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Industry 4.0

The creation of IT solutions for Industry 4.0 is a rapidly growing field, as businesses seek to take advantage of the latest advancements in technology to improve their operations and increase efficiency. At the heart of Industry 4.0 is the integration of the Internet of Things (IoT), big data, and artificial intelligence (AI) to drive digital transformation in manufacturing and other industries.

When creating IT solutions for Industry 4.0, it is important to start by identifying the specific business objectives that need to be addressed. This could include streamlining production processes, improving supply chain management, or increasing operational efficiency.

Once the objectives have been defined, the design and development process can begin. This includes selecting the right hardware and software components, integrating existing systems and data, and programming the AI algorithms and rules that will drive the solution.

In Industry 4.0, real-time data collection and analysis play a critical role in enabling decision-making and process optimization. This requires robust data management systems and secure, scalable cloud infrastructure to store and process large amounts of data.

Testing and optimization are key parts of the development process for Industry 4.0 solutions. This includes verifying that the solution works as intended, testing for scalability and reliability, and performing security and privacy audits to ensure that data and systems are protected.

The final step in the process is deployment and maintenance. This involves installing the solution in the production environment, training users, and providing ongoing support and maintenance to ensure that the solution continues to meet the evolving needs of the business.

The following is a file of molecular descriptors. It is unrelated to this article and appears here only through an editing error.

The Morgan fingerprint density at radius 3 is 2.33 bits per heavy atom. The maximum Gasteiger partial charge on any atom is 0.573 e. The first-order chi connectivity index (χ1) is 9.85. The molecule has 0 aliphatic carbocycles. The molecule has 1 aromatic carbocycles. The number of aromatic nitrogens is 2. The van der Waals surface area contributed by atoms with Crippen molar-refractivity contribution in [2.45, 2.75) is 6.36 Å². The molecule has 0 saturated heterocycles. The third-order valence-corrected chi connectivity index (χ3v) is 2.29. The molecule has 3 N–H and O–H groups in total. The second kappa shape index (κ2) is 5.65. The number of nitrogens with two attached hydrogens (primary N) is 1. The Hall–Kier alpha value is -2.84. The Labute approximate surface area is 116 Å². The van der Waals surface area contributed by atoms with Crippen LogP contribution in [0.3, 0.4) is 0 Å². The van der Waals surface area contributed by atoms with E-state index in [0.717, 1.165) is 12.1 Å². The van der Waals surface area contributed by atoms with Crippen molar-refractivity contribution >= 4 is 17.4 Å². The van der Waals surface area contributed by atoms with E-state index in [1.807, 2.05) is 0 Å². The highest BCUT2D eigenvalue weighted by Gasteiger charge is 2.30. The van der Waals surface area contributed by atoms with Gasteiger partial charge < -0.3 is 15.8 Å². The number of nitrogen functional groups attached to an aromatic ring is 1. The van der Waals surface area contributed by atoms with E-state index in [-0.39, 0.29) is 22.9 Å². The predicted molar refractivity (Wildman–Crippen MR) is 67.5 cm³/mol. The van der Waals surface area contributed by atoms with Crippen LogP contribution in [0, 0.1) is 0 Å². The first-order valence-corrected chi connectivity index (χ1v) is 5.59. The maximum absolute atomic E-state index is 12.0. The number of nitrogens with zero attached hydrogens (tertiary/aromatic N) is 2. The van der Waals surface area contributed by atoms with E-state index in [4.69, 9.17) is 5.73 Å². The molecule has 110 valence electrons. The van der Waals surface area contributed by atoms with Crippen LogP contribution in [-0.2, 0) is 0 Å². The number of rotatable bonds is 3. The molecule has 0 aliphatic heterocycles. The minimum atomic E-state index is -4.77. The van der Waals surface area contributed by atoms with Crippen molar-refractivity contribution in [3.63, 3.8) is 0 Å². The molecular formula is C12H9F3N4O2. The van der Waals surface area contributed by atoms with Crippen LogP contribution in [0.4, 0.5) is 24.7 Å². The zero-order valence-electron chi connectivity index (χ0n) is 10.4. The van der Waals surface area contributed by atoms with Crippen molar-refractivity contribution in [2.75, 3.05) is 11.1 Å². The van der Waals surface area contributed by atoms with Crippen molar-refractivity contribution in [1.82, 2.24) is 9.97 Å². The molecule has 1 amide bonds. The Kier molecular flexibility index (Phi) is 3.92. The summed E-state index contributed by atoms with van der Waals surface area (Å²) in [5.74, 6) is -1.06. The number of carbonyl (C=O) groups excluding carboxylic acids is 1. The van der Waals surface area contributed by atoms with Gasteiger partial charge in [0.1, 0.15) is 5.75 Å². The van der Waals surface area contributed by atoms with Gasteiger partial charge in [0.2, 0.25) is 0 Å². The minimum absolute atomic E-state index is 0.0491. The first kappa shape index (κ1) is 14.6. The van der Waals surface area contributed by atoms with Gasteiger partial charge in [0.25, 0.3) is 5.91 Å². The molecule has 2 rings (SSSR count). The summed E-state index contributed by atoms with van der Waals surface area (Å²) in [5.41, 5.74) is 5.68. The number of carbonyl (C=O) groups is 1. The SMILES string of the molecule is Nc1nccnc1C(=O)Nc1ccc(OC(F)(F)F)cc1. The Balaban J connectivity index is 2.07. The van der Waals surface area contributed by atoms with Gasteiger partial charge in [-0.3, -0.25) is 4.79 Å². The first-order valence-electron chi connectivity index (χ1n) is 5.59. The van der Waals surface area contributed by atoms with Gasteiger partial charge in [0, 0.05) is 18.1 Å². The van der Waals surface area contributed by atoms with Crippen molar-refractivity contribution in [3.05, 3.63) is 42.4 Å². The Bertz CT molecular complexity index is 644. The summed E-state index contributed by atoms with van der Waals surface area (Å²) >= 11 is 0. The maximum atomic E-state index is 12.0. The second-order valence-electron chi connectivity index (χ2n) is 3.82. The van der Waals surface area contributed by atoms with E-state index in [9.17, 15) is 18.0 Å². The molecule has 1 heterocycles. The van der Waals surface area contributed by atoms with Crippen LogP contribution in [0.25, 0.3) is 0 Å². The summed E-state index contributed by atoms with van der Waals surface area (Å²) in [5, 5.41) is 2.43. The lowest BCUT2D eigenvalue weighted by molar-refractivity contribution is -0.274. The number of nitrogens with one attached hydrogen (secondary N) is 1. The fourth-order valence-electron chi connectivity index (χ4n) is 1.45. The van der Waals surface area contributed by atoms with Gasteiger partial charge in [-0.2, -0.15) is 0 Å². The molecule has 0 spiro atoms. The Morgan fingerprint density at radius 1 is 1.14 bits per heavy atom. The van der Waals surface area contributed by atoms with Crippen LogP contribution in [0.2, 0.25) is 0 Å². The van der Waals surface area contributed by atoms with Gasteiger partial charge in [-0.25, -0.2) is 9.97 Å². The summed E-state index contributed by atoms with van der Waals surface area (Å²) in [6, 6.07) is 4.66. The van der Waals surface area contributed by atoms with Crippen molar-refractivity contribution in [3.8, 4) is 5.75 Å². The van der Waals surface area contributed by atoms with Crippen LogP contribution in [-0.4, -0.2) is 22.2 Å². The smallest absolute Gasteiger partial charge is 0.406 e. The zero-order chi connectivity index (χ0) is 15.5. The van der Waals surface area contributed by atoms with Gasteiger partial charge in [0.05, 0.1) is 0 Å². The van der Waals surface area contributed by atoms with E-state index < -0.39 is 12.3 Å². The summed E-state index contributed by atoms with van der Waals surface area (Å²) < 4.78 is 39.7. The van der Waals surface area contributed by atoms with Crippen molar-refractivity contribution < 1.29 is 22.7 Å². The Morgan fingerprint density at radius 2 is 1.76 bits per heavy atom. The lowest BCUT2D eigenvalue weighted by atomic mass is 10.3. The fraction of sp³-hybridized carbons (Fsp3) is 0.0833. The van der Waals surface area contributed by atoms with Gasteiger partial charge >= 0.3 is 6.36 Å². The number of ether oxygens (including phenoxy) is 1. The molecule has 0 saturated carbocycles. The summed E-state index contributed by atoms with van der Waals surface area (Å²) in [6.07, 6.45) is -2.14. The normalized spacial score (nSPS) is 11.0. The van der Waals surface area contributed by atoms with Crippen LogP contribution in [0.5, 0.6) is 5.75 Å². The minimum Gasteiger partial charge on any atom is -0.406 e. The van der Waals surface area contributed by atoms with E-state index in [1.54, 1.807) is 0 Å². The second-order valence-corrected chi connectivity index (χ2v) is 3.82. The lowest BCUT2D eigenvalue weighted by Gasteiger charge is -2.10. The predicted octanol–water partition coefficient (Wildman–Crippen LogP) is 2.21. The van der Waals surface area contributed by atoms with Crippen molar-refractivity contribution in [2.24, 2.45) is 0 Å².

Factory automation

The development of IT technology now makes it possible to have constant access to the necessary business software, information and to integrate planning processes at different levels.Factory automation involves creating uniform procedures for production planning, ordering, inventory management, and proposing a simple computer tool to support collaboration. The main departments of automation include: - programming of overhead cranes - programming of automatic feeders - programming of forklifts - planning integration

MES integrations

MES software is the connection between the remote I/O layer (PLC layer) and the ERP layer (enterprise resource planning). This is also called "vertical integration." Inteqnion uses a Microsoft SQL database and ISA-88 and ISA-95 standards to build its MES system. Since enterprise resource planning (ERP) systems contain information on inventory and customer demand, and manufacturing execution systems (MES) control how they are built, integrating the two worlds can help increase operational efficiency and enable organizations to be more flexible and responsive to non-standard and changing requirements. Demand changes recorded in ERP systems can be fed into production schedules to ensure that the volume of products produced is closely aligned with demand for leaner and more efficient production. By integrating ERP and manufacturing data to obtain more accurate demand forecasts, companies can reduce inventory, avoiding overproduction Supply chain managers can track incoming and outgoing inventory with incredible detail, and this visibility enables brands to respond immediately to changes. With ERP and MES integration, manufacturers can reorder from suppliers before inventory falls below a certain level. Better system integration supports more efficient execution of change orders. Manufacturing Execution Systems (MES) help streamline operations on the shop floor by managing and monitoring all work in progress, including providing real-time visibility and enabling tracking of both materials and products throughout their lifecycle, facilitating corrective action for defective products. Integration of MES with ERP systems enables manufacturers to organize work orders and other resource needs.

Embedded and Sensors development for industry